Strategic CIO // Team Building & Staffing
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6/30/2014
06:00 AM
Susan Nunziata
Susan Nunziata
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IT Salaries: Looking For Love

We asked whether you felt fairly compensated for your IT role. More than half of you said no.

In our flash poll "IT Salaries: Do You Feel The Love?" we asked whether you think you're fairly compensated for your IT role. More than half of you said no. That's 54% of 2,631 poll respondents -- a hefty number. While the online poll, which ran May 19 to June 1, isn't scientific, it's at least an indicator of how you're feeling about your work situation these days.

Of course, we can't discount the lucky 18% of you who said you're making WAY more than the work you're doing is worth, or the cheery 28% who said you're paid fairly for your IT role.

Here are the full poll results:

Table 1: Do you feel fairly compensated for your IT role?

Yes, I'm paid fairly 28.09%
No, but I doubt I can get a better position 16.50%
No, and I'm looking now for a job that pays better 24.55%
No, and I plan to ask for more money. If I donít get it, I'll start looking 12.50%
Are you kidding? I make WAY more than the work I do is worth 18.36%
Source: InformationWeek Flash Poll, May 19 to June 1, 2014; 2,631 survey takers.

So what gives with the majority of unhappy IT workers? Is dissatisfaction your default setting? Or is there something more troubling going on?

For answers, let's first turn to the 2014 InformationWeek IT Salary Survey, which polled (scientifically, I might add) more than 11,000 IT employees, ranging from the highest executive ranks to entry-level roles. According to the salary survey's results, the median annual base salary for IT staff in 2014 is $88,000, and for IT managers it's $112,000.

[Is your salary lower than the median? Is It Time To Ask For A Raise?]

Respondents to the InformationWeek Salary Survey are happier with their total compensation than those who took our flash poll: 58% of IT staffers and 63% of IT managers said they're either satisfied or very satisfied with their compensation. Nearly a quarter (24%) of respondents in both categories are neutral about their compensation -- can I get a "meh," please? -- while 18% of staffers and 13% of managers are either dissatisfied or very dissatisfied with their pay.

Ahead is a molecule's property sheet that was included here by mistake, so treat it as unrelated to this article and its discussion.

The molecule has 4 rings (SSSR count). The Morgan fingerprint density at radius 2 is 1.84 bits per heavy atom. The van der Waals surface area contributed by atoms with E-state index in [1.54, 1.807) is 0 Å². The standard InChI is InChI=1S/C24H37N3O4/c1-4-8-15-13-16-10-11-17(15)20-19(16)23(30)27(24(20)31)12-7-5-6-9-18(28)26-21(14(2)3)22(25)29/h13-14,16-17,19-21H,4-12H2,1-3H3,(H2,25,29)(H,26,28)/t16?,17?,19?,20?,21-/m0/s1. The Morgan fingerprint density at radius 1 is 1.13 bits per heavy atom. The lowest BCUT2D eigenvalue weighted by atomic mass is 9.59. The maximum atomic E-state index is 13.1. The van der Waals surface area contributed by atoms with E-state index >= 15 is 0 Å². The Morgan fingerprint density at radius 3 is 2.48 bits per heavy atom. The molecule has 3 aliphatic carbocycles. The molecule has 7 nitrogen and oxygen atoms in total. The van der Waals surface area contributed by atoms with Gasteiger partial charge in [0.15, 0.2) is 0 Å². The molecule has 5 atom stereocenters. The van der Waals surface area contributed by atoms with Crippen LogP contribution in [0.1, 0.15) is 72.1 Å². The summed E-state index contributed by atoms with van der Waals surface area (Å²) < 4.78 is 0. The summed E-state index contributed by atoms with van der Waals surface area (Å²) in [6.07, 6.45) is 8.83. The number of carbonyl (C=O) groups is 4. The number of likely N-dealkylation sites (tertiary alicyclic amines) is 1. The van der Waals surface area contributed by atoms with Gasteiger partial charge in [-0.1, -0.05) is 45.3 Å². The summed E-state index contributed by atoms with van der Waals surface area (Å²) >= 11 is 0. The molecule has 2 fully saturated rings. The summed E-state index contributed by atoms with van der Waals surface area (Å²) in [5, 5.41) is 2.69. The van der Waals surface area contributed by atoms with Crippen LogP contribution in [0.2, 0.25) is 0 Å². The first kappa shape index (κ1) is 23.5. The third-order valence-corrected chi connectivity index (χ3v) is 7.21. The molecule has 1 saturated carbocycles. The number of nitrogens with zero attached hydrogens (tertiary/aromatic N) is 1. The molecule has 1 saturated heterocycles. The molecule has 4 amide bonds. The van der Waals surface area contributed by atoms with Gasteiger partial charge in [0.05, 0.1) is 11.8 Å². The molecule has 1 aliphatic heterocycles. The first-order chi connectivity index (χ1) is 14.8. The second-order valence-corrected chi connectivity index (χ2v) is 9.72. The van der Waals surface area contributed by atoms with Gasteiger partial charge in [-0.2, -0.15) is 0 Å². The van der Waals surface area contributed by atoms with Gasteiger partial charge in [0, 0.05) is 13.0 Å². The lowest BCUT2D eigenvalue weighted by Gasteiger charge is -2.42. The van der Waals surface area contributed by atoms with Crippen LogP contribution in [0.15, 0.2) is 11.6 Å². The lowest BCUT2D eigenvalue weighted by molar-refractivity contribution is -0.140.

So while the respondents to the InformationWeek Salary Survey skewed higher on the "meh scale" than did the respondents to our online flash poll, neither poll suggests that IT folks are exactly jumping for joy about their compensation.

Of course, you could see things the other way and say how wonderful it is that fully 46% of our flash poll respondents are satisfied with their compensation. But what fun is it to look at a glass half full?

Let's look at the bigger picture instead. Since 2000, median IT base pay tracked by InformationWeek's research team increased at compound annual growth rates of 3.4% for staffers and 3.1% for managers. In that same time period, according to the US Bureau of Labor Statistics, the consumer price index has increased anywhere from 1.6% to 3.8% per year, with the exception of 2009, when the CPI declined amid the recession.

(Source: Pixabay)
(Source: Pixabay)

Comparing the two sets of figures, if the Bureau of Labor inflation calculator is accurate, the cumulative rate of US inflation since 2000 is 38.2%, meaning that it generally costs consumers $1.38 today to buy something that cost $1.00 in 2000. Meantime, median IT staff salaries are now 60.0% higher than they were in 2000, rising from a median base of $55,000 that year to $88,000 in 2014. Likewise, IT manager salaries are 55.5% higher, up from $72,000 in 2000 to $112,000 in 2014. This suggests that the average IT pro is better compensated today than he or she was 14 years ago. Maybe IT salaries aren't doing so badly after all.

OK, if it isn't base pay that's displeasing some IT pros, perhaps it's the lack of perks? According to the 2014 InformationWeek Salary Survey, beyond health insurance and 401K matches, non-cash benefits are hard to come by in US IT jobs:

Table 2: Please specify the type(s) of noncash and indirect cash rewards you expect to receive in the next 12 months

 Rewards   Staff   Management 
Health insurance 81% 81%
401K match 72% 70%
Company-paid smartphone 34% 56%